John F. Kennedy
|John F. Kennedy|
January 20, 1961 — November 22, 1963
|Preceded by||Dwight D. Eisenhower|
|Succeeded by||Lyndon Johnson|
|Birthdate||May 29, 1917|
John Fitzgerald Kennedy (May 29, 1917-November 22, 1963) was the 35th President of the United States of America. A Democrat, he was a member of the Irish-American Kennedy dynasty, and is an icon for American liberals.
During World War II, he was cited for exceptional bravery and heroism while rescuing a fellow sailor in the South Pacific. Kennedy served his home state of Massachusetts in the U.S. Congress during 1947-60, as both a member of the U.S. House of Representatives and U.S. Senate. He was elected President in 1960, in one of the closest elections in American history. John F. Kennedy was the first Roman Catholic President of the United States. The Kennedy administration was also known as Camelot.
New Frontier Politics
One of the first presidential acts was the establishment of the Peace Corps on March 1, 1961. The mission of the Peace Corps was to promote a better understanding between Americans and the rest of the world and vice versa by mutually engaging in projects. The program was refered to in his inaugural address with the now famous words: "And so, my fellow Americans: ask not what your country can do for you—ask what you can do for your country" 
In 1954 the U.S. Supreme Court ruled that racial segregation in public schools would no longer be permitted. However, many schools, especially in the southern states, did not obey the Supreme Court's injunction. Segregation on buses, in restaurants, movie theaters, bathrooms, and other public places remained. Kennedy supported racial integration and civil rights, and during the 1960 campaign he telephoned Coretta Scott King; wife of the jailed Reverend Martin Luther King, Jr., which perhaps drew some additional black support to his candidacy.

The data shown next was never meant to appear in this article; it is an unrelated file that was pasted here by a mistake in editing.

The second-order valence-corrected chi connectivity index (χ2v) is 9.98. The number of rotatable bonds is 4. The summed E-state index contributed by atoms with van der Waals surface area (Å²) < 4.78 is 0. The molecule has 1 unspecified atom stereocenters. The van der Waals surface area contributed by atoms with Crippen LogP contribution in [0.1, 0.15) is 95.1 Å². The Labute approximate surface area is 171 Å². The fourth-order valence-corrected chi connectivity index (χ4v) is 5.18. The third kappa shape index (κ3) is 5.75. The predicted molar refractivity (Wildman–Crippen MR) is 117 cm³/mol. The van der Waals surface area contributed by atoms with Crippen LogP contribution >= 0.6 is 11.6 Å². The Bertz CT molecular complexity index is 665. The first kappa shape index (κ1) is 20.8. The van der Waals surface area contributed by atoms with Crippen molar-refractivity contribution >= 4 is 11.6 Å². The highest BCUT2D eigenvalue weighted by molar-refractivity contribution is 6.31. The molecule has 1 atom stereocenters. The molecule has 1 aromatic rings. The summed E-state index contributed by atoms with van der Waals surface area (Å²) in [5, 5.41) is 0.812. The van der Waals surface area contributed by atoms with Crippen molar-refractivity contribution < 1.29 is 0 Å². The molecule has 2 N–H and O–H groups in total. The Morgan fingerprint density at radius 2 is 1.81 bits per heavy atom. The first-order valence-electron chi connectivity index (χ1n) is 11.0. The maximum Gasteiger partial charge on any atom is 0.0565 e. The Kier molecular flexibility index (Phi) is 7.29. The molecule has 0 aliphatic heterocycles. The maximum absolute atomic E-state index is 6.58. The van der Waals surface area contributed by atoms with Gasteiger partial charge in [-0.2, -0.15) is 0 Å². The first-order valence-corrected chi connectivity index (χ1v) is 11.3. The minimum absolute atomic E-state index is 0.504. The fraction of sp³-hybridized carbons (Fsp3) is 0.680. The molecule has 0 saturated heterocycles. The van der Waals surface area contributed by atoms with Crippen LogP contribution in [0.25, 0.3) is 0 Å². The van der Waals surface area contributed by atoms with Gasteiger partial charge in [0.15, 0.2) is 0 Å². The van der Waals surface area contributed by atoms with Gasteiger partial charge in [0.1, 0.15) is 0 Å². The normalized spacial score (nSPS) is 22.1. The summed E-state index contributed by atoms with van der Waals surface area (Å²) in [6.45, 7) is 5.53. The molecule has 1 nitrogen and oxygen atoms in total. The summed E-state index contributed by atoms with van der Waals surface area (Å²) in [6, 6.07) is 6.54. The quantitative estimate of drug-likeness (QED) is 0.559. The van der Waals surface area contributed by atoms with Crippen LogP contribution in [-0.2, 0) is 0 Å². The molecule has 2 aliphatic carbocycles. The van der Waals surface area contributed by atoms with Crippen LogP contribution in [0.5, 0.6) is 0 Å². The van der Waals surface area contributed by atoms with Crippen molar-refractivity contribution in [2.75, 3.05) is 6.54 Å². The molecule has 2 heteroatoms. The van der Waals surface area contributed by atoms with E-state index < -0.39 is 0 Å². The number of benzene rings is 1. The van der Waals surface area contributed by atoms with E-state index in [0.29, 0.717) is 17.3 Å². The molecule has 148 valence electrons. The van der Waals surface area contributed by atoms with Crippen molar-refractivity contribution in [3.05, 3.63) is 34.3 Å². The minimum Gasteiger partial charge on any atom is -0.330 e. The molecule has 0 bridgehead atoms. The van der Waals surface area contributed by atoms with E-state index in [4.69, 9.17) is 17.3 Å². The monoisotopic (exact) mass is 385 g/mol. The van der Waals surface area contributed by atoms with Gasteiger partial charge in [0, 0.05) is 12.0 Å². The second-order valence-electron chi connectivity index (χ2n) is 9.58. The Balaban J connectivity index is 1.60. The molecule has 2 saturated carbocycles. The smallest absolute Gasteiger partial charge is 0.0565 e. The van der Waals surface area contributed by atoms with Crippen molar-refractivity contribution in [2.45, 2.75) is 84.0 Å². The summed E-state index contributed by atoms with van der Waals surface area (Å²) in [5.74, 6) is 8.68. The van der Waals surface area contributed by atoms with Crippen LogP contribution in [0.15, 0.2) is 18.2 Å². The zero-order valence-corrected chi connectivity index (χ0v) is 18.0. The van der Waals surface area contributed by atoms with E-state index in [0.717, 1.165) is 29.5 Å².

In 1962, James Meredith tried to enroll at Ole Miss (the University of Mississippi), but he was prevented from doing so by white students. Kennedy responded by sending some 400 Federal Marshals and 3,000 troops to ensure that Meredith could enroll in his first class. Kennedy also assigned federal marshals to protect Freedom Riders.
As President, Kennedy initially believed the grassroots movement for civil rights would only anger many Southern whites and make it even more difficult to pass civil rights laws through Congress, which was dominated by Southern Democrats, and he distanced himself from it. As a result, many civil rights leaders viewed Kennedy as unsupportive of their efforts.
On June 11, 1963, Kennedy intervened when Alabama Governor George Wallace blocked the doorway to the University of Alabama to stop two African American students, Vivian Malone and James Hood, from enrolling. George Wallace moved aside after being confronted by federal marshals, Deputy Attorney General Nicholas Katzenbach, and the Alabama National Guard. That evening Kennedy gave his famous civil rights address on national television and radio. Kennedy proposed what would become the Civil Rights Act of 1964
President Kennedy was eager for the United States to lead the way in the space race. Soviet leader Sergei Khrushchev says Kennedy approached his father, Nikita, twice about a "joint venture" in space exploration;in June 1961 and Autumn 1963. On the first occasion, Russia was far ahead of America in terms of space technology. Kennedy first made the goal for landing a man on the Moon in speaking to a Joint Session of Congress on May 25, 1961, saying, "First, I believe that this nation should commit itself to achieving the goal, before this decade is out, of landing a man on the Moon and returning him safely to the earth. No single space project in this period will be more impressive to mankind, or more important for the long-range exploration of space; and none will be so difficult or expensive to accomplish." Speech from the JFK Library. Kennedy later made a speech at Rice University in September 1962, in which he said that, "No nation which expects to be the leader of other nations can expect to stay behind in this race for space" and, "We choose to go to the Moon in this decade and do the other things, not because they are easy, but because they are hard."